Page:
The study area (Figure 1) is located in the west of the Maghnia plain close to the Algerian-Moroccan border. The Maghnia plain is the eastward extension of the Angad plain in Morocco, with the study area above the transboundary aquifer of the Angad plain [1].

Figure 1: (a) Elevation map showing major features discussed in the text; (b) location map for the study area.

The subsurface Tertiary sedimentary infill, particularly the limit between Miocene and Plio-Quaternary under the Maghnia plain, is not well understood compared with the surface outcrop exposed in the bordering mountains. Knowledge of the subsurface structure of this area is very important for groundwater exploration because an important transboundary Plio-Quaternary aquifer occurs in a graben in the study area.

According to the United Nations Development Programme (UNDP) and the World Bank, Algeria is poor in water resources with 500 m3 per capita per year that will decrease to only 430 m3 by the year 2020 [2]. To address the water stress resulting from a cycle of droughts, the national strategy aims to construct new dams, further exploiting groundwater resources, and to use of nonconventional resources such as sea water desalination. However, in the remote Maghnia plain near the Algerian-Moroccan border, groundwater aquifers provide the only significant way to store water during rainfall years and make it accessible during drought years for the population in this semiarid region.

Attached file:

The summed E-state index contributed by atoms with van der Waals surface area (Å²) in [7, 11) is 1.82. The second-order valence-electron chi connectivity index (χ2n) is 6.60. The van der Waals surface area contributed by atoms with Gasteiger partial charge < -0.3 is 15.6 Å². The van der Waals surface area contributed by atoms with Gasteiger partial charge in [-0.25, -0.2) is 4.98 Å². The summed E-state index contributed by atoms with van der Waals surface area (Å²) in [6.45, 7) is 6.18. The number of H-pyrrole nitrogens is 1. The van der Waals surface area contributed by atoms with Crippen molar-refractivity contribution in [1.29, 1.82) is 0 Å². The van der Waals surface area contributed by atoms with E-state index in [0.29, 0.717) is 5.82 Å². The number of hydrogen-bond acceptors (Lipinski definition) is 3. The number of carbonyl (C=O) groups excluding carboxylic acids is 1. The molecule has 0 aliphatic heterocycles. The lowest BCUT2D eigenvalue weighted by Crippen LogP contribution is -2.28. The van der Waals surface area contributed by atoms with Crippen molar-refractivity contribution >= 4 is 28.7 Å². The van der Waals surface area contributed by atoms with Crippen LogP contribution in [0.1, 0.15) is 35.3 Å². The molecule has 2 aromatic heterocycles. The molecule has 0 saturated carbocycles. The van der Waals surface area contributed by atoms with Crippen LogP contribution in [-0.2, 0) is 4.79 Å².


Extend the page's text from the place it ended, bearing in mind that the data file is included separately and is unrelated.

For deep aquifer systems such as the Maghnia plain, detailed knowledge of the subsurface geology cannot be obtain from surface geology mapping. Geophysical techniques in general and electrical methods in particular are the most valuable methods used for hydrogeological investigations. The resistivity method has been widely used as a reconnaissance tool in groundwater investigations because it yields a good correlation between a terrain’s electrical resistivity and its geology and fluid content with numerous successful case histories [39].